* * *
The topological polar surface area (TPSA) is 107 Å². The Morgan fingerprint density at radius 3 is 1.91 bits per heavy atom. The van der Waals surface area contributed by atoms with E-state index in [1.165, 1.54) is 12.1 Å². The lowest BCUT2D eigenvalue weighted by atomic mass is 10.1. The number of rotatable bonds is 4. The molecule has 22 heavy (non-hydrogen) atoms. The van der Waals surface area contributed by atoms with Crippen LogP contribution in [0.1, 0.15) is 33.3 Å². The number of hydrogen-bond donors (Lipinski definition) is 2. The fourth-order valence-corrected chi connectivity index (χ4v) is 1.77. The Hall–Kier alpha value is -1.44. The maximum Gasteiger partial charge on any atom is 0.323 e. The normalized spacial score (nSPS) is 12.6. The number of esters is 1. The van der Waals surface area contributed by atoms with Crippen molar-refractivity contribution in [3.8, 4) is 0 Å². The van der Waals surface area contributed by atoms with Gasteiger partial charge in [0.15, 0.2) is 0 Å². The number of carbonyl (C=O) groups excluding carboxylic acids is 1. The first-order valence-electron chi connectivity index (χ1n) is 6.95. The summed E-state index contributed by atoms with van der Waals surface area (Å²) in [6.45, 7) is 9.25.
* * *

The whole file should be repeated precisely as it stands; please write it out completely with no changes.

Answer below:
The topological polar surface area (TPSA) is 107 Å². The Morgan fingerprint density at radius 3 is 1.91 bits per heavy atom. The van der Waals surface area contributed by atoms with E-state index in [1.165, 1.54) is 12.1 Å². The lowest BCUT2D eigenvalue weighted by atomic mass is 10.1. The number of rotatable bonds is 4. The molecule has 22 heavy (non-hydrogen) atoms. The van der Waals surface area contributed by atoms with Crippen LogP contribution in [0.1, 0.15) is 33.3 Å². The number of hydrogen-bond donors (Lipinski definition) is 2. The fourth-order valence-corrected chi connectivity index (χ4v) is 1.77. The Hall–Kier alpha value is -1.44. The maximum Gasteiger partial charge on any atom is 0.323 e. The normalized spacial score (nSPS) is 12.6. The number of esters is 1. The van der Waals surface area contributed by atoms with Crippen molar-refractivity contribution in [3.8, 4) is 0 Å². The van der Waals surface area contributed by atoms with Gasteiger partial charge in [0.15, 0.2) is 0 Å². The number of carbonyl (C=O) groups excluding carboxylic acids is 1. The first-order valence-electron chi connectivity index (χ1n) is 6.95. The summed E-state index contributed by atoms with van der Waals surface area (Å²) in [6.45, 7) is 9.25.